Jasner worked NBA beat like a pro
Longtime 76ers beat writer Phil Jasner died Friday after a battle with cancer
Jasner, an NBA writer for three decades, didn't let cynicism seep into his coverage
Whether covering a good or bad team, Jasner was consistent in his approach
Testimonials to longtime Philadelphia Daily News NBA writer Phil Jasner, who died at age 68 on Friday after a battle with cancer, have invariably included adjectives like "old school" and "traditional," and he most assuredly fit the mold of the classic print guy, a shoe-leather specialist still relevant in an Internet age. But the word I attach to Phil is an awkward one -- "uncynical." That is what made him special.
When we're with our own kind, many (most?) of us sports journalists tend to put our tongue in our cheek as we go about our business. Part of it is our nature, and part of it comes from swallowing our pride all the time, cooling our heels while we wait to talk to 19-year-olds and asking semi-banal questions to semi-naked men in locker rooms.
But that wasn't how Phil operated. During almost 30 years on the NBA beat, mostly covering the Philadelphia 76ers on a season-long basis, Phil had to chronicle some pretty bad teams. But every time I'd see him at home or on the road, armed with my wise-guy comments about what a drag it must be to cover such a horrid team every night, Phil wouldn't play along.
It wasn't that he wore rose-colored glasses about the teams he covered. He wrote as honestly about their weaknesses as he did their strengths and with a perspective born from experience and a deep understanding of the game. It was just his belief that the teams he covered deserved respect. Cellar-dwellers or champions, you covered them the same way: daily, honestly, respectfully.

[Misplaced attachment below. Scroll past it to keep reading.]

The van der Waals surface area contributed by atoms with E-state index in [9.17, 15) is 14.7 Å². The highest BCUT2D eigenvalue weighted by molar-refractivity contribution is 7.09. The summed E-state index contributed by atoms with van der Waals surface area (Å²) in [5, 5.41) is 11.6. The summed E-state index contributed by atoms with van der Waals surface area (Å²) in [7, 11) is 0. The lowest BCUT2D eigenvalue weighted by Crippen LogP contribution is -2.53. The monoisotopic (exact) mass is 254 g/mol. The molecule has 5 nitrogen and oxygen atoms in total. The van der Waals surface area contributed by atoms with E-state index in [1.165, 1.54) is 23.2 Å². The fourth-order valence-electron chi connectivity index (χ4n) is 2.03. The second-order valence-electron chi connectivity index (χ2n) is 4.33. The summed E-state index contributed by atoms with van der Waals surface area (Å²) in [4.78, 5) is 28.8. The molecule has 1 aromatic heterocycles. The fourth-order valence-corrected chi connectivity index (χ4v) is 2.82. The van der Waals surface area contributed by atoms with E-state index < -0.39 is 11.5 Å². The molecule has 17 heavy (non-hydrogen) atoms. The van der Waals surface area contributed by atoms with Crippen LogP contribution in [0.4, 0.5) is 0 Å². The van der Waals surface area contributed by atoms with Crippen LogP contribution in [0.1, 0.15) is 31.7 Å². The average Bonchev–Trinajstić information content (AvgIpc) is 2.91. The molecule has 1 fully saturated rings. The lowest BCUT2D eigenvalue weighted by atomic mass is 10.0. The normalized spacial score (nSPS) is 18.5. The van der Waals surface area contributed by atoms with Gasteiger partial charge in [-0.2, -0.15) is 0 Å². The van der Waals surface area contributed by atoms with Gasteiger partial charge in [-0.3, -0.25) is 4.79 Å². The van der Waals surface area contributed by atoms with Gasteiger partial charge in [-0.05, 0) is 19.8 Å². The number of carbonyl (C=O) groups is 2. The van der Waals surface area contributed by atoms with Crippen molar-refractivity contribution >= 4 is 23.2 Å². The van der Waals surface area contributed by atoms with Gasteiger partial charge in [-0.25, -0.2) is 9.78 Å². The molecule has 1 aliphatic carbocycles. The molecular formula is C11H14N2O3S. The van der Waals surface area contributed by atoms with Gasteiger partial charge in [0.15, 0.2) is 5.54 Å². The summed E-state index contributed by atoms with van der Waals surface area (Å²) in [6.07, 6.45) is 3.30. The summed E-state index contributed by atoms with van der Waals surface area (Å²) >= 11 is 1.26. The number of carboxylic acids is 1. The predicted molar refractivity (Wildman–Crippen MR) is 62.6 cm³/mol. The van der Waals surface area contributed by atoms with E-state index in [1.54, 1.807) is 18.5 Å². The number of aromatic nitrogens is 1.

Phil could've easily gotten spoiled, too. One of the first teams he covered for the Daily News was the 1982-83 Sixers, a championship club that included Julius Erving, Moses Malone, Maurice Cheeks and Andrew Toney. It didn't get much better than that for both color and great basketball. But I never heard Phil endlessly reference them -- an occupational hazard of the aging sportswriter, of which I am one, is to harp on ancient times -- even as he covered the eminently forgettable 76ers teams of the '90s, which failed to make the playoffs for seven straight years. His job was those guys, and that's what he did.
Most NBA chroniclers of recent vintage have a story or two about Allen Iverson, whom Jasner followed on a daily basis for more than a decade. Iverson was never the easiest guy to interview or write about, and I'm sure Phil had his go-rounds with him. But he never complained, never talked out of school about Iverson, just did his job the same way every day, making sure he got a quote (or tried to), covering him without judging. That's partly why Iverson sent this message via Twitter on Friday night from Turkey: "The world has truly lost a 'great man,' who will be surely missed."
I have the predictable regrets, of course. I never got a chance to tell Phil what I thought about his work. All I can do is try to remember his example and go out and do the job with a little less cynicism, a little more professionalism, a little more like the way he did it for so many years.